Machine Design

FE Update: Use surface contact for more accurate simulations

Structural behavior in the real world is often quite complex.

Dennis Sieminski, P.E.
Noran Engineering Inc.
Westminster, Calif.

Engineers typically must make simplifying assumptions to do an analysis so they can determine a design direction. Creating an analysis model requires decisions on a range of issues regarding the most appropriate way to represent materials, loads, and constraints. Some examples include:

  • Can the material be described as isotropic or must directional properties be considered?
  • Is it sufficient to use structural-only element properties or is a multiphysics analysis required?
  • Can load transfer from one part to another in an assembly be simplified or would modeling surface contact give a better solution?

Exploring the last question is a good way to illustrate how continual enhancements in FEA codes allow constructing models with higher levels of realworld fidelity and accuracy. For this exercise, lets model a crankshaft-bearing load onto a connecting rod. Older or more limited FE codes may restrict users in their choice for representing load distributions to points, lines, or pressures. Under these circumstances, a widely used technique to simulate crankshaft bearing load is with a simple linear arc of loads, say 60° around a reaction-force vector. However, this simplification cannot capture several physical complexities in the actual parts which can have important design consequences.

First, due to the mechanical relationship between the real rod, bearing, and crank journal, there will often be more force acting in the center of the load arc and less at the extremities. Second, the angle of the real load distribution is directly related to the clearance and stiffness between mating components — more clearance yields a smaller arc with greater local forces at the center. These differences will likely result in a different stress in the radii of interest on the connecting rod when comparing the real expected response to the simplified case, because the radii of interest is near the load zone. Third, when making comparisons between designs, changes can affect the load distribution. This, in turn, affects the comparison. So, in this case, using surface contact rather than simple “linear-load” methods can provide a more precise view of the stresses in the parts. The benefits of this information are more insightful design decisions which can affect part optimization, quality, and cost.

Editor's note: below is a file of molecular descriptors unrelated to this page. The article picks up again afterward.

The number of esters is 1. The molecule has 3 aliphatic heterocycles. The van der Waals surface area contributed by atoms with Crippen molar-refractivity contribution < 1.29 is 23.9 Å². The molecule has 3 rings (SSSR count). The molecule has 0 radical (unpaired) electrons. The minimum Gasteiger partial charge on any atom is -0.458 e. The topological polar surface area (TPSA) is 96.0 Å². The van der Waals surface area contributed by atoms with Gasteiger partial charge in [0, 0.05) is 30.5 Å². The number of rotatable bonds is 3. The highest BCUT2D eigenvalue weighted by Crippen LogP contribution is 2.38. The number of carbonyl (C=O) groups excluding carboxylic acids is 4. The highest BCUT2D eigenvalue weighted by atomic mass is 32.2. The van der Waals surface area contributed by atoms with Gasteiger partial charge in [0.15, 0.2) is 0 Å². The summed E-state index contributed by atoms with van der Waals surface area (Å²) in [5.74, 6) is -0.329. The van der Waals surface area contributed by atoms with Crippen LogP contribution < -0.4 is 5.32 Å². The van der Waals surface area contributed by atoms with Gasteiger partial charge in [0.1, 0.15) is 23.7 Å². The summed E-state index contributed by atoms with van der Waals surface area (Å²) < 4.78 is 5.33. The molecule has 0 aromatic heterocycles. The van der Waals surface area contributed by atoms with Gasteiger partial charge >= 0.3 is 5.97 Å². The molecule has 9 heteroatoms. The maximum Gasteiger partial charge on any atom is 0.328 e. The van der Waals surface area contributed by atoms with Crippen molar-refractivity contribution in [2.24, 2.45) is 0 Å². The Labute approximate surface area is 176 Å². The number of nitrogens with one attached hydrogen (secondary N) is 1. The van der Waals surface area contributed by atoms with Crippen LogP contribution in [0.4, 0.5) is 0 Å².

Accurate load distributions between components in FE models come from simulating contact between them using multiple deformable bodies. This is often called surface contact because users define which surface on a part is expected to contact another surface on another part. For the connecting rod, users would tell the software to expect surface contact between the crank journal and rod bore. A contour map of contact forces from a crankshaft would show a load reaction unevenly distributed in the rod bore. Resulting stresses in the rod near this area are more accurate than results from simple linear-load assumptions.

While it is clear that simulating load distributions with contact surfaces provides a more accurate mechanical response in an analysis, the engineer is faced with the questions of how much more difficult and how much extra effort is required in setting up models using this approach?

The most recent versions of some FEA software greatly reduce the time and work involved. For example, the Automatic Surface Contact Generation in NEi Nastran V9.1’s lets users tell the program to find, create, and activate appropriate surface contacts. The software can also run with the efficiency of a linear solution. When the only nonlinearity is contact, the user can run the FE model with surface contact and the linear solver. This approach lets the analysis finish faster and with the benefits of surface-contact load distributions.

It is also interesting to note that software developments that make contact possible have other benefits. For instance, it’s easier to connect two surfaces with dissimilar meshes, such as “welding” the surface of a tetrahedral mesh to a hex- meshed surface. “Welding” two dissimilar shell meshes together cuts hours off projects that involve extracted mid-plane models where it is common that meshes on multiple surfaces do not line up. The feature is also useful when joining surfaces of imperfect CAD geometry. Interested readers can find additional examples of how to use surface contact to improve model fidelity and accuracy at

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